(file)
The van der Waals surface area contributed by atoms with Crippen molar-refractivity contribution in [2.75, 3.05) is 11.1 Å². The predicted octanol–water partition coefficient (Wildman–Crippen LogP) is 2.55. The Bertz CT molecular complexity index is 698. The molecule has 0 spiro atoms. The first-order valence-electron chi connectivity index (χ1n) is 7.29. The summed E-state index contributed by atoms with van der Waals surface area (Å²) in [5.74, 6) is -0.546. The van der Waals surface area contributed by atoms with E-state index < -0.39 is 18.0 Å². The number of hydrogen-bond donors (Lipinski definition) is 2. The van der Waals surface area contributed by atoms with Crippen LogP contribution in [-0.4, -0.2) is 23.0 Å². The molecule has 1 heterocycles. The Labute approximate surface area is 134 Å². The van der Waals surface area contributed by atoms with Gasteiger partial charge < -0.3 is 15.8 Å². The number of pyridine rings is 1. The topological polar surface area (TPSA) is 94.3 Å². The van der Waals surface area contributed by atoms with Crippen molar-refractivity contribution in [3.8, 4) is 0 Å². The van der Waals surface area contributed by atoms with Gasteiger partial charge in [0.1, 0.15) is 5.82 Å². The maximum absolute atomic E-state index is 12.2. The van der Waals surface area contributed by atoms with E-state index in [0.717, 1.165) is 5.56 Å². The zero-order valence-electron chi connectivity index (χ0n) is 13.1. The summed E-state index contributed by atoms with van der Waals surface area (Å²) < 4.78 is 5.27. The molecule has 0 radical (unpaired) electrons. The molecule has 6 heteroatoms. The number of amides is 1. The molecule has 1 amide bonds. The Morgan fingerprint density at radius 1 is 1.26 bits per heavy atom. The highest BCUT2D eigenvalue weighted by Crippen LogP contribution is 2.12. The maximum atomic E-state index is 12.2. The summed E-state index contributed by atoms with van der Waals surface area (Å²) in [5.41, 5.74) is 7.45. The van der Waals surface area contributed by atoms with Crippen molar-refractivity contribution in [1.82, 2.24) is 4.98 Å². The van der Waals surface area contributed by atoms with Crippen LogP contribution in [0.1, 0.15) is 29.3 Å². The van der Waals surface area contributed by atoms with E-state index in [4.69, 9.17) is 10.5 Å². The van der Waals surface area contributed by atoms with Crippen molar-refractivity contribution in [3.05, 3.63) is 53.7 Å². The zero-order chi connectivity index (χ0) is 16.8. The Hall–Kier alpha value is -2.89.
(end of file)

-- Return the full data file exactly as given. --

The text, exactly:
The van der Waals surface area contributed by atoms with Crippen molar-refractivity contribution in [2.75, 3.05) is 11.1 Å². The predicted octanol–water partition coefficient (Wildman–Crippen LogP) is 2.55. The Bertz CT molecular complexity index is 698. The molecule has 0 spiro atoms. The first-order valence-electron chi connectivity index (χ1n) is 7.29. The summed E-state index contributed by atoms with van der Waals surface area (Å²) in [5.74, 6) is -0.546. The van der Waals surface area contributed by atoms with E-state index < -0.39 is 18.0 Å². The number of hydrogen-bond donors (Lipinski definition) is 2. The van der Waals surface area contributed by atoms with Crippen LogP contribution in [-0.4, -0.2) is 23.0 Å². The molecule has 1 heterocycles. The Labute approximate surface area is 134 Å². The van der Waals surface area contributed by atoms with Gasteiger partial charge < -0.3 is 15.8 Å². The number of pyridine rings is 1. The topological polar surface area (TPSA) is 94.3 Å². The van der Waals surface area contributed by atoms with Crippen molar-refractivity contribution in [3.8, 4) is 0 Å². The van der Waals surface area contributed by atoms with Gasteiger partial charge in [0.1, 0.15) is 5.82 Å². The maximum absolute atomic E-state index is 12.2. The van der Waals surface area contributed by atoms with E-state index in [0.717, 1.165) is 5.56 Å². The zero-order valence-electron chi connectivity index (χ0n) is 13.1. The summed E-state index contributed by atoms with van der Waals surface area (Å²) < 4.78 is 5.27. The molecule has 0 radical (unpaired) electrons. The molecule has 6 heteroatoms. The number of amides is 1. The molecule has 1 amide bonds. The Morgan fingerprint density at radius 1 is 1.26 bits per heavy atom. The highest BCUT2D eigenvalue weighted by Crippen LogP contribution is 2.12. The maximum atomic E-state index is 12.2. The summed E-state index contributed by atoms with van der Waals surface area (Å²) in [5.41, 5.74) is 7.45. The van der Waals surface area contributed by atoms with Crippen molar-refractivity contribution in [1.82, 2.24) is 4.98 Å². The van der Waals surface area contributed by atoms with Crippen LogP contribution in [0.1, 0.15) is 29.3 Å². The van der Waals surface area contributed by atoms with E-state index in [4.69, 9.17) is 10.5 Å². The van der Waals surface area contributed by atoms with Crippen molar-refractivity contribution in [3.05, 3.63) is 53.7 Å². The zero-order chi connectivity index (χ0) is 16.8. The Hall–Kier alpha value is -2.89.